Lasker Rink Renovation Backlash

  Last modified on March 10th, 2020

For those looking to take a swim in a newly renovated pool, there’s a chance you may have to wait a little longer than expected. Following the city’s 2018 announcement of a renovation to the Lasker Pool and Wollman Rink, the $150 million plan now is facing some backlash and opposition.

The plan to upgrade to a new pool and ice rink at the northern end of Central Park, brought forth by the Central Park Conservancy and the city, “is designed to provide the largest possible pool and rink given the constraints of the site, technical requirements and ecological concerns”, according to the Central Park Conservancy.


Opponents claim that the current plans call for the removal of one of two existing ice rinks, and a group of hockey players and swimmers have come forward asking the Central Park Conservancy to revise their plans. According to these individuals, the plans would eliminate some of the programs they enjoy – including the “North Stars hockey program for players with special needs” and “the only all-female hockey league in New York.”

In response to plan opponents, the Central Park Conservancy states that “The current concessionaire divides what was designed as a single rink for recreational community skating into two narrow, non-regulation sections in order to maximize hockey use at the expense of public recreational skating open to the general public.”

Concerns have arisen with the plans to renovate the pool space. Opponents claim the new design would shrink the pool to 74% of the size of the current facility. Some are concerned that the pool won’t be able to accommodate the number of swimmers in a growing neighborhood. The plans include the removal of the wading pool, which serves as an area for babies, toddlers, and non-swimmers. Some worry that this would leave families without a safe place for their young children to learn water safety or to play in shallow water.

An online petition has been formed addressing these concerns and protesting the city’s current renovation plans. As of today, it has raised close to 6,000 signatures. The petition, started by the Preserve Lasker Coalition, asks the city to “ensure that the proposed Lasker pool design is revised to equal or enlarge the current footprint so that it can accommodate more swimmers and maintain TWO ice rinks for our community.”

The Central Park Conservancy provided the following statement in response to those who oppose their plans:

“The existing facility is beyond repair and plagued by systemic design flaws. Drastically overscaled for the site, it was built on top of a watercourse—a disastrous miscalculation that has caused chronic flooding of the site and impacted the facility from the beginning. A facility of the current scale cannot be constructed by today’s standards on this site. The planned pool and rink are as big as they can be within the site constraints, technical requirements, accessibility standards and project objectives. These include integrating the facility into the Park to repair the damage caused by the existing structure, serving a broader cross-section of Park users, and opening up access to the larger Park for the people in the surrounding community. The new facility’s pool will remain the 8th largest in New York City and will provide a full-size ice rink. The new facility will continue to support a robust swimming, skating and hockey program.”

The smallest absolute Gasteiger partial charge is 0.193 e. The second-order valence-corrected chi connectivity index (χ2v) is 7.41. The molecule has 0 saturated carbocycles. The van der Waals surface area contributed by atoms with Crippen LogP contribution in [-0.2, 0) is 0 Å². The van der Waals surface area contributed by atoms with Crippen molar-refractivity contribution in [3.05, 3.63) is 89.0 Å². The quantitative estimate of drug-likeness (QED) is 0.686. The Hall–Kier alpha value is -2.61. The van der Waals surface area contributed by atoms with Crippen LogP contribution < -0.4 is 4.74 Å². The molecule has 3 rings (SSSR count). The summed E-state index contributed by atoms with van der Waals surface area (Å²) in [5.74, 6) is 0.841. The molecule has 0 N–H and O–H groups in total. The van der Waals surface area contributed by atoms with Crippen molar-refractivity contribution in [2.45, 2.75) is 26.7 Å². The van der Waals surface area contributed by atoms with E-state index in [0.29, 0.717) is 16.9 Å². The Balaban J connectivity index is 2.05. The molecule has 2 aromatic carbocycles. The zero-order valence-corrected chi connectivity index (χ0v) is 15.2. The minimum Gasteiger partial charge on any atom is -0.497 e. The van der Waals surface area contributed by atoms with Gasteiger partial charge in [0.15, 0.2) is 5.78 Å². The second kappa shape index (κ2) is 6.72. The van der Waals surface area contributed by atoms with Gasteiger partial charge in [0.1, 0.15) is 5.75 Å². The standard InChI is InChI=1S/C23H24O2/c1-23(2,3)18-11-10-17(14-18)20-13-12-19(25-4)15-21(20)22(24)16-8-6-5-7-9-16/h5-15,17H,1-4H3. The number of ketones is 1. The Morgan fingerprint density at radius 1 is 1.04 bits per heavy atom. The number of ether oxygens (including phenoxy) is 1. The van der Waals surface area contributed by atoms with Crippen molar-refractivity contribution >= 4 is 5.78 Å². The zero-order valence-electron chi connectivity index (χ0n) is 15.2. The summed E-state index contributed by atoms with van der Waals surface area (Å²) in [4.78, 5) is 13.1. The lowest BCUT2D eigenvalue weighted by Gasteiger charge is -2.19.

They’ve also provided us with this more detailed project fact sheet.


Both Lasker Rink and Wollman Rink are operated by the Trump Organization (even though the Trump name has been removed from both). The agreement between the Trump Organization and NYC ends in 2021. But it’s unclear who would control the facilities after the contract ends. The plan, which was put forth by the Central Park Conservancy, has been approved by the community board. It will next head to the city’s Public Design Commission for a vote on March 16th. The vote was originally scheduled for January 21st, but has been postponed twice thus far.

Original project plans also include a boardwalk installation that will transform into a skating ribbon during the winter season, while simultaneously acting as a place for fishing and canoeing in the summer. A splash pad will also be built at the southern end of the new pool’s deck if plans are approved. Construction is currently scheduled to begin in the spring of 2021 and last three years.

Boardwalk North End Central Park

Huddlestone Arch

North End of Central Park Renovations

Lasker Pool Renovations

Featured images via Central Park Conservancy

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